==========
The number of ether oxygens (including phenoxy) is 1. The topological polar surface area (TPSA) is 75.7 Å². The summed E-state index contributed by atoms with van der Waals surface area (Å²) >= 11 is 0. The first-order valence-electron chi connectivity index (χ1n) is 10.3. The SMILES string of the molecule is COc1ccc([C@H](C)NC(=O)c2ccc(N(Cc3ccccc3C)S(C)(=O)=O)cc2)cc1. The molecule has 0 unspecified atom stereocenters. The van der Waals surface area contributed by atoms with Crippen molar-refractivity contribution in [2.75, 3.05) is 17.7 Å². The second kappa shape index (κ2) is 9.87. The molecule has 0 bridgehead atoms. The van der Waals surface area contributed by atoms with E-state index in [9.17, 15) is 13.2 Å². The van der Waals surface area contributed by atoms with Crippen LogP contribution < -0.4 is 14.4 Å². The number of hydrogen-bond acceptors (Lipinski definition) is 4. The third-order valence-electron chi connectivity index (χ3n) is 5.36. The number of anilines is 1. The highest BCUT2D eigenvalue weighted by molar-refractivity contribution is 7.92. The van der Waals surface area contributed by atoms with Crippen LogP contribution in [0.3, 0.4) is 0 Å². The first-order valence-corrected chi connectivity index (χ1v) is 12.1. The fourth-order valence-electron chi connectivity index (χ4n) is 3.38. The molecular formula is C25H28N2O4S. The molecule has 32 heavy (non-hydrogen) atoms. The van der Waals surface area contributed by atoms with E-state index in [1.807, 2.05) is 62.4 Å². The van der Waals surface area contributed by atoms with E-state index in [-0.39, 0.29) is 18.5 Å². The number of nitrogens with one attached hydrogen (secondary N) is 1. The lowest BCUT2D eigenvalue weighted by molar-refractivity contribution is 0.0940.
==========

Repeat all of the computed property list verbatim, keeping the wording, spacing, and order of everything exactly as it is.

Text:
The number of ether oxygens (including phenoxy) is 1. The topological polar surface area (TPSA) is 75.7 Å². The summed E-state index contributed by atoms with van der Waals surface area (Å²) >= 11 is 0. The first-order valence-electron chi connectivity index (χ1n) is 10.3. The SMILES string of the molecule is COc1ccc([C@H](C)NC(=O)c2ccc(N(Cc3ccccc3C)S(C)(=O)=O)cc2)cc1. The molecule has 0 unspecified atom stereocenters. The van der Waals surface area contributed by atoms with Crippen molar-refractivity contribution in [2.75, 3.05) is 17.7 Å². The second kappa shape index (κ2) is 9.87. The molecule has 0 bridgehead atoms. The van der Waals surface area contributed by atoms with E-state index in [9.17, 15) is 13.2 Å². The van der Waals surface area contributed by atoms with Crippen LogP contribution < -0.4 is 14.4 Å². The number of hydrogen-bond acceptors (Lipinski definition) is 4. The third-order valence-electron chi connectivity index (χ3n) is 5.36. The number of anilines is 1. The highest BCUT2D eigenvalue weighted by molar-refractivity contribution is 7.92. The van der Waals surface area contributed by atoms with Crippen LogP contribution in [0.3, 0.4) is 0 Å². The first-order valence-corrected chi connectivity index (χ1v) is 12.1. The fourth-order valence-electron chi connectivity index (χ4n) is 3.38. The molecular formula is C25H28N2O4S. The molecule has 32 heavy (non-hydrogen) atoms. The van der Waals surface area contributed by atoms with E-state index in [1.807, 2.05) is 62.4 Å². The van der Waals surface area contributed by atoms with E-state index in [-0.39, 0.29) is 18.5 Å². The number of nitrogens with one attached hydrogen (secondary N) is 1. The lowest BCUT2D eigenvalue weighted by molar-refractivity contribution is 0.0940.